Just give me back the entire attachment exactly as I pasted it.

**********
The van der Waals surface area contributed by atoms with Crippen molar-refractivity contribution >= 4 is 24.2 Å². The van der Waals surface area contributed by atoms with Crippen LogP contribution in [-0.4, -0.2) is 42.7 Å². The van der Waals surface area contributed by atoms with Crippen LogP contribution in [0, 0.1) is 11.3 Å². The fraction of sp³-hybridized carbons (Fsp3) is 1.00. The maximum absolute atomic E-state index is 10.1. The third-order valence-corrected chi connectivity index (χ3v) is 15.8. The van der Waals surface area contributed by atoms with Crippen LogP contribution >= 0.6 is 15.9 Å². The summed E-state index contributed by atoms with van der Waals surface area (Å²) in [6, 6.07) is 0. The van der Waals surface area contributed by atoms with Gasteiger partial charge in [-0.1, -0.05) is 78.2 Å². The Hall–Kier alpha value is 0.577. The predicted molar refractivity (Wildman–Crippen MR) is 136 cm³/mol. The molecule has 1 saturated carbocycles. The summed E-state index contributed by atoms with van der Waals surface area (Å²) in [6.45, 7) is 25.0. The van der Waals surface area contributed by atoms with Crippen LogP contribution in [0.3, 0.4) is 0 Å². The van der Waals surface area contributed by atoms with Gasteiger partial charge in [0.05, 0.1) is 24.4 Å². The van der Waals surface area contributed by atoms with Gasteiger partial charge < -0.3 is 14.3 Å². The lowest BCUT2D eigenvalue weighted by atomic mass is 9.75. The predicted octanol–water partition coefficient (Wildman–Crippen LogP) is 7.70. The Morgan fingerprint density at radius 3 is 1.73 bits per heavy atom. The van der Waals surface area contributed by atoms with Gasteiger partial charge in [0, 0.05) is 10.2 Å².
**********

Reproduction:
The van der Waals surface area contributed by atoms with Crippen molar-refractivity contribution >= 4 is 24.2 Å². The van der Waals surface area contributed by atoms with Crippen LogP contribution in [-0.4, -0.2) is 42.7 Å². The van der Waals surface area contributed by atoms with Crippen LogP contribution in [0, 0.1) is 11.3 Å². The fraction of sp³-hybridized carbons (Fsp3) is 1.00. The maximum absolute atomic E-state index is 10.1. The third-order valence-corrected chi connectivity index (χ3v) is 15.8. The van der Waals surface area contributed by atoms with Crippen LogP contribution >= 0.6 is 15.9 Å². The summed E-state index contributed by atoms with van der Waals surface area (Å²) in [6, 6.07) is 0. The van der Waals surface area contributed by atoms with Gasteiger partial charge in [-0.1, -0.05) is 78.2 Å². The Hall–Kier alpha value is 0.577. The predicted molar refractivity (Wildman–Crippen MR) is 136 cm³/mol. The molecule has 1 saturated carbocycles. The summed E-state index contributed by atoms with van der Waals surface area (Å²) in [6.45, 7) is 25.0. The van der Waals surface area contributed by atoms with Crippen LogP contribution in [0.3, 0.4) is 0 Å². The van der Waals surface area contributed by atoms with Gasteiger partial charge in [0.05, 0.1) is 24.4 Å². The van der Waals surface area contributed by atoms with Gasteiger partial charge < -0.3 is 14.3 Å². The lowest BCUT2D eigenvalue weighted by atomic mass is 9.75. The predicted octanol–water partition coefficient (Wildman–Crippen LogP) is 7.70. The Morgan fingerprint density at radius 3 is 1.73 bits per heavy atom. The van der Waals surface area contributed by atoms with Gasteiger partial charge in [0, 0.05) is 10.2 Å².